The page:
The winner of the 2022 Astronomy Photographer of the Year contest is an extraordinary shot of a rarely seen “disconnection event” when solar winds break off a part of a comet’s tail. The image is just one highlight of many in the worlds most prestigious astrophotography contest.
“Once again, we’ve had a great year for astrophotography, and the entrants have produced amazing images for the competition,” said Ed Bloomer, an astronomer at Royal Observatory Greenwich. “The standard is incredibly high. It was really satisfying to see how many entrants challenged themselves to capture unusual, rarely imaged or transient events: there are some things you won’t have seen before, and even some things that won’t be seen again.”
The incredible overall winning image this year was taken by Austrian photographer Gerald Rheeman, in Namibia on Christmas Day. The shot looks at Comet Leonard, only discovered in early 2021, and Rheeman was lucky enough to catch a super rare disconnection event before the comet left our solar system never to be seen again.
“A piece of Comet Leonard’s tail was pinched off and carried away by the solar wind,” Gerald explained. “I was very lucky that the weather at Tivoli Farm, Namibia, was excellent when I opened the roof of the observatory. I recognized that the comet’s tail looked dramatic in the first image I took, so decided to extend the field of view with a second image and that’s where the disconnection happened.”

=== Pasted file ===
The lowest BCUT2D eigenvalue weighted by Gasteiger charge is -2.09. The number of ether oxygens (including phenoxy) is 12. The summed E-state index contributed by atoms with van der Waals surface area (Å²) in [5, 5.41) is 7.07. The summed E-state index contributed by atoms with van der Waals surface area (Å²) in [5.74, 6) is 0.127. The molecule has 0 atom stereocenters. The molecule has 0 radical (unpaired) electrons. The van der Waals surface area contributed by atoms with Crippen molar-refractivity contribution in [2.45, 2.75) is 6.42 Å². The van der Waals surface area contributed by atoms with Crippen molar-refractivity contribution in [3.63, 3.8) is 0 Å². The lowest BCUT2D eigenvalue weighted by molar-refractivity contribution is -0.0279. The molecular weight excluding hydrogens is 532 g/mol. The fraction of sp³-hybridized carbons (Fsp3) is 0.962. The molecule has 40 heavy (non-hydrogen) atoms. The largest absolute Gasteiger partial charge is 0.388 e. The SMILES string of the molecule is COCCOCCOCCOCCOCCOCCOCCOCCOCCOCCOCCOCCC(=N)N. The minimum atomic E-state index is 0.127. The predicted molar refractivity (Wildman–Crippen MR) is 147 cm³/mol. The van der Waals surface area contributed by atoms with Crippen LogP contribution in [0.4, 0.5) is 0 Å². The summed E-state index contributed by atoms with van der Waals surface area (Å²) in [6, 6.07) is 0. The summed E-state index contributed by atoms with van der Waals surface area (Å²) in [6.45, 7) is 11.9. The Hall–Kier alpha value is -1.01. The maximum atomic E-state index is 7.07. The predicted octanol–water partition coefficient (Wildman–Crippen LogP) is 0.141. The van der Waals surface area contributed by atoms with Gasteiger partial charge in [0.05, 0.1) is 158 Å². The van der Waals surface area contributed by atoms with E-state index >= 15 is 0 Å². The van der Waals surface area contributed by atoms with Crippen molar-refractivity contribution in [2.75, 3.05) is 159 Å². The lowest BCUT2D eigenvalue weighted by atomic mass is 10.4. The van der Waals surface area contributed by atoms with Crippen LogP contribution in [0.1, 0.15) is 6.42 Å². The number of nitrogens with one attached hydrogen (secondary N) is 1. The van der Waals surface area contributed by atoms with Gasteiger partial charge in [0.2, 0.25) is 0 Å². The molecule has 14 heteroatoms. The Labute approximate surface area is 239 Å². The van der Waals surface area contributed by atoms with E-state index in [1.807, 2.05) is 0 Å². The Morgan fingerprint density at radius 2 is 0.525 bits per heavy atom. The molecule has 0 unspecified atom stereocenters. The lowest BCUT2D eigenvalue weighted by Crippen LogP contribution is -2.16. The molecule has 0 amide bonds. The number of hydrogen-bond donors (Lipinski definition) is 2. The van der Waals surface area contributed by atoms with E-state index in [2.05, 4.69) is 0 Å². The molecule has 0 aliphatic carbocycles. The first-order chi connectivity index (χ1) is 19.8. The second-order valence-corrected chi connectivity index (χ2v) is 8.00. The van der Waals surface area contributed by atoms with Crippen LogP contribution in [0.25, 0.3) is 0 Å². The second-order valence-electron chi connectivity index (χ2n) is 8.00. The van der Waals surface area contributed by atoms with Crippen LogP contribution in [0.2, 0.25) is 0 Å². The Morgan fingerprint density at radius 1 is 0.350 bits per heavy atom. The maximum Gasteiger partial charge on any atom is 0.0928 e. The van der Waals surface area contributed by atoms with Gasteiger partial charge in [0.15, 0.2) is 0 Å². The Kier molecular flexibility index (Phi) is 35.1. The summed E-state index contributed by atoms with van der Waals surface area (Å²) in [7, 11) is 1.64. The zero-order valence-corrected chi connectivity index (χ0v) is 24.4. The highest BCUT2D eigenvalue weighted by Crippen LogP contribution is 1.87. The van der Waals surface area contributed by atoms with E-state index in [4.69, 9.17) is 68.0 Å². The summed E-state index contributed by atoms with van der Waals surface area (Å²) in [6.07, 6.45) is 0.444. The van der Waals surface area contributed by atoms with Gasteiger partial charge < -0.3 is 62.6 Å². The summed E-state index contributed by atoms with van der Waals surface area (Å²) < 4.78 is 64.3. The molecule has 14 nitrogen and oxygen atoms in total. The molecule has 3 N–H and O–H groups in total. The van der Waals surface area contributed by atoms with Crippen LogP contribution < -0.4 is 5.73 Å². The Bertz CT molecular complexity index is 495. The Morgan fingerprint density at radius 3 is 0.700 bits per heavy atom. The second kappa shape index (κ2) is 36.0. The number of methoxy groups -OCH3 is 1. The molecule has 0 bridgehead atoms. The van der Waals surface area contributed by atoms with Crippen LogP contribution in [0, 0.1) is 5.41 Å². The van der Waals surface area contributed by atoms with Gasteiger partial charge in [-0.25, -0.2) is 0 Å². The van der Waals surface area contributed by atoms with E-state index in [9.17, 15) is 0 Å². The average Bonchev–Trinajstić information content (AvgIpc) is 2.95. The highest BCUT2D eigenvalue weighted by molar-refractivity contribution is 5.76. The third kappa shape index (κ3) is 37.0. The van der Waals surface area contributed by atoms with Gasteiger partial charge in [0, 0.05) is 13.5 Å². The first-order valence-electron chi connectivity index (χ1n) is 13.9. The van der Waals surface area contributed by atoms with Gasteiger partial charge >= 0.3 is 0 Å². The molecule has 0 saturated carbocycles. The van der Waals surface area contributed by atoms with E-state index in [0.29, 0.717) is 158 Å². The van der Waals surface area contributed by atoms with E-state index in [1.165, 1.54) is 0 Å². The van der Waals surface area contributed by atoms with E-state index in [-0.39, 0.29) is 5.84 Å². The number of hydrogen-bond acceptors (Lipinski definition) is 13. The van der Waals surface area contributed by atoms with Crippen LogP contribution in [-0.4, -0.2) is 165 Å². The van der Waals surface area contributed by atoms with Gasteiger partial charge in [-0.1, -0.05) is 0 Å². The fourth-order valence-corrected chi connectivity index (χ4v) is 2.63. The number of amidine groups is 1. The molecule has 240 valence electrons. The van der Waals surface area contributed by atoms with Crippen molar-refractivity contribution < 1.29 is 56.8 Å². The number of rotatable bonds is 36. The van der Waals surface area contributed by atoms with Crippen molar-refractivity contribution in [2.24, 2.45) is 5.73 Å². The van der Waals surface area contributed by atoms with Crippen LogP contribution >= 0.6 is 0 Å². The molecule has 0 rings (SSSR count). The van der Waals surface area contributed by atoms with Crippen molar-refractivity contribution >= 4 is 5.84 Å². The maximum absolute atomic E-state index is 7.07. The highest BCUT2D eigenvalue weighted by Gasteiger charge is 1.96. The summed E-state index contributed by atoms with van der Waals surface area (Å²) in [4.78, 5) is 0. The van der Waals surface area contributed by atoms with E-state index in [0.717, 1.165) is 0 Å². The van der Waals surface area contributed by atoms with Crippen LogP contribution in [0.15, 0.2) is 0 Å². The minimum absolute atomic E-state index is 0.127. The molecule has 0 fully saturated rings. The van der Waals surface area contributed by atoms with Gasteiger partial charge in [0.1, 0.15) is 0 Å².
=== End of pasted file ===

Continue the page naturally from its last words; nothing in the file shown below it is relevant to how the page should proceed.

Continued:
Another highlight came in the winner of a Moon category, from UK photographer Martin Lewis. Judge Steve Marsh said this breathtaking shot highlights the stunning scale of some of these moon craters.
“I never tire of looking at craters on the Moon, but this shot of Plato took my breath away with its long, sweeping shadows,” Marsh said. “If you consider the length and scale of those shadows and the mountains that create them, this image really is a deserving winner.”
Other impressive highlights show the international space space floating above the site of the 1969 moon landing, stars streaming behind a snow-capped mountain in Tibet, and a truly unique mosaic of several shots of the Sun composed to resemble rings on a tree stump.
Take a look through our gallery at all the spectacular winners from this year’s contest.
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